The APPG report points out that young people who are excluded from school are entitled to a full-time education by law from the sixth day they are excluded.

Among the APPG’s recommendations, the MPs would like all education providers to given the “funding and backing they need” to support vulnerable children, this includes ensuring local authorities have the resources and support they need to offer all excluded children a full-time education.

MPs also want school rankings to be reformed in order to take account the outcomes of all pupils, including those who are excluded.

Elsewhere, they say schools should be supported to focus on early intervention and prevention, with more staff being trained to “understand vulnerability and trauma”.

Chair of the APPG, Sarah Jones MP, said: “Excluding children must be a last resort. But we hear all too often of schools stretched too thin to provide the wraparound support that struggling children need. Cash-strapped councils can’t manage the increasing number of excluded children in need of alternative education.

“Our fight against this knife crime epidemic must start from the principle that no child is left behind. Schools and local authorities must be supported by government to do this.”

The APPG’s work is being supported by children’s charity Barnardo’s and youth charity Redthread. Barnardo’s chief executive Javed Khan said: “Children excluded from school are often among the most vulnerable in our society. At Barnardo’s we see every day how adverse childhood experiences – from domestic abuse to parental mental health problems – can lead to challenging behaviour and ultimately expulsion.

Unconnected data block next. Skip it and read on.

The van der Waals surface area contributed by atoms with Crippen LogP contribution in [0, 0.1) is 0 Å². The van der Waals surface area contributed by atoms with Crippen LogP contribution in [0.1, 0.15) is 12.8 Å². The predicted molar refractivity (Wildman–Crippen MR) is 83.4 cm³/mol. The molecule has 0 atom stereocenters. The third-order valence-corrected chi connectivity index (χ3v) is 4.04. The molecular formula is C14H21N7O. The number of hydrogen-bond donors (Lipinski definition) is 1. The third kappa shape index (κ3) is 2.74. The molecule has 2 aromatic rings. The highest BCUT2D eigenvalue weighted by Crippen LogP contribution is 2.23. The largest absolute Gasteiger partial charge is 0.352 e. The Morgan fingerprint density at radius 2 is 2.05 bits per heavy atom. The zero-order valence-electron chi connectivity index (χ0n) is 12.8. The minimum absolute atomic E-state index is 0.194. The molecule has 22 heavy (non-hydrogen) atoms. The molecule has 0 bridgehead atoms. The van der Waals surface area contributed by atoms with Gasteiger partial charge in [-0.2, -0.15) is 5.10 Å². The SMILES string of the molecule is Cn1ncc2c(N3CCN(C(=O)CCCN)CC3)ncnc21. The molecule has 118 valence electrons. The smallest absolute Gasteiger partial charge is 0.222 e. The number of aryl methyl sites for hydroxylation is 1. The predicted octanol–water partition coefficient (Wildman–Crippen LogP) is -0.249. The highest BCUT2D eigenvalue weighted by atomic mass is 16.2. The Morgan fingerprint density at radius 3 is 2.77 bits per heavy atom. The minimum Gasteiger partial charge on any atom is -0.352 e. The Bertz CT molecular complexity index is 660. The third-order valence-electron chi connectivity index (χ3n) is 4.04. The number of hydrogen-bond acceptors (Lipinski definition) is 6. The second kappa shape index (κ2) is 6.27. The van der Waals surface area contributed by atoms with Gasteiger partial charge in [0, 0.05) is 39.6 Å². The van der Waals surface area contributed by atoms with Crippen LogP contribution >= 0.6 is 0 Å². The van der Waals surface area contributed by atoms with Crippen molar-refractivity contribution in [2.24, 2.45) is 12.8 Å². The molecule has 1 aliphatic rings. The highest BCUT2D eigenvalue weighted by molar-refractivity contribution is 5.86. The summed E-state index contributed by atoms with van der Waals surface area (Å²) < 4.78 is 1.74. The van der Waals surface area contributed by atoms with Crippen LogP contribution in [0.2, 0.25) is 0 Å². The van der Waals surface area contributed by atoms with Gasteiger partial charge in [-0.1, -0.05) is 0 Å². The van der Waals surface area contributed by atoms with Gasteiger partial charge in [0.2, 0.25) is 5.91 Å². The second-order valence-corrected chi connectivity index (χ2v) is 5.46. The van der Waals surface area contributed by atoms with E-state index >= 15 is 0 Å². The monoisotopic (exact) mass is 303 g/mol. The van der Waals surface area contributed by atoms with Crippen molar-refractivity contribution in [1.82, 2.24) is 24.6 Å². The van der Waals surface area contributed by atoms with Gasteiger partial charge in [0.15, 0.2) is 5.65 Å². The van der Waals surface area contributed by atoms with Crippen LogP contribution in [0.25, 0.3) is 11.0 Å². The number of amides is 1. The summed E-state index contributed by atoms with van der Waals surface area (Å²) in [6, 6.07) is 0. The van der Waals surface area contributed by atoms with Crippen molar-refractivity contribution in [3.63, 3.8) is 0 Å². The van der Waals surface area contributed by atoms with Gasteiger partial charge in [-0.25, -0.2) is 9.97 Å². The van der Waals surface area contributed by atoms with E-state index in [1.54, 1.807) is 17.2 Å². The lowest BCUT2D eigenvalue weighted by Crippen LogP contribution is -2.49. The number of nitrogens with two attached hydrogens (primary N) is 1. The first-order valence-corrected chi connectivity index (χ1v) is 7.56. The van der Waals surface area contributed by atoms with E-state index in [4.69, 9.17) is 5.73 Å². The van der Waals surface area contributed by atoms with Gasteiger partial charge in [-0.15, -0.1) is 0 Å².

“As a former maths teacher, I know how hard it can be to meet these children’s needs but we must work together to help keep more children in the classroom.

“We know that exclusion too often leads to a ‘poverty of hope’ – reducing a child’s chance of gaining good qualifications and entering the workplace. With pupil referral units regarded as a recruiting ground for criminal gangs, it’s no surprise children taught there are vulnerable to involvement in drugs and violent crime.

“As a society, it’s time we took action. Exclusions must be a last resort, and alternative education provision must be full-time, high-quality, and properly resourced. Above all it’s time to change the culture so children can’t just be excluded – unseen and unheard.”

Responding to the report, Julie McCulloch, director of policy at the Association of School and College Leaders, said that schools must not be made a “scapegoat” for knife crime.

She continued: “The problems which must be resolved are the insufficiency in funding for schools and colleges and for wider support services, which makes it difficult to provide early intervention for pupils with challenging behaviour, and the need to ensure there is enough high-quality alternative provision in every area.”

Paul Whiteman, general secretary of the National Association of Head Teachers, added: “Schools already work in partnership with the police and local authorities to prevent pupils from coming to harm and to ensure they don’t cause harm to others. The problem for all these agencies is that they are all under-resourced and over-stretched.

“The Safer Schools Partnerships of the early 2000s have withered on the vine since the start of austerity. There are 7,000 fewer neighbourhood police officers than there were in 2010. School budgets are at breaking point, with a shortfall in funding of £5.4 billion over the past three years affecting nine out of 10 schools in England.

“Further legal obligations to work together will not solve the problem. The biggest barrier to keeping young people safe is a lack of funding for essential public services.”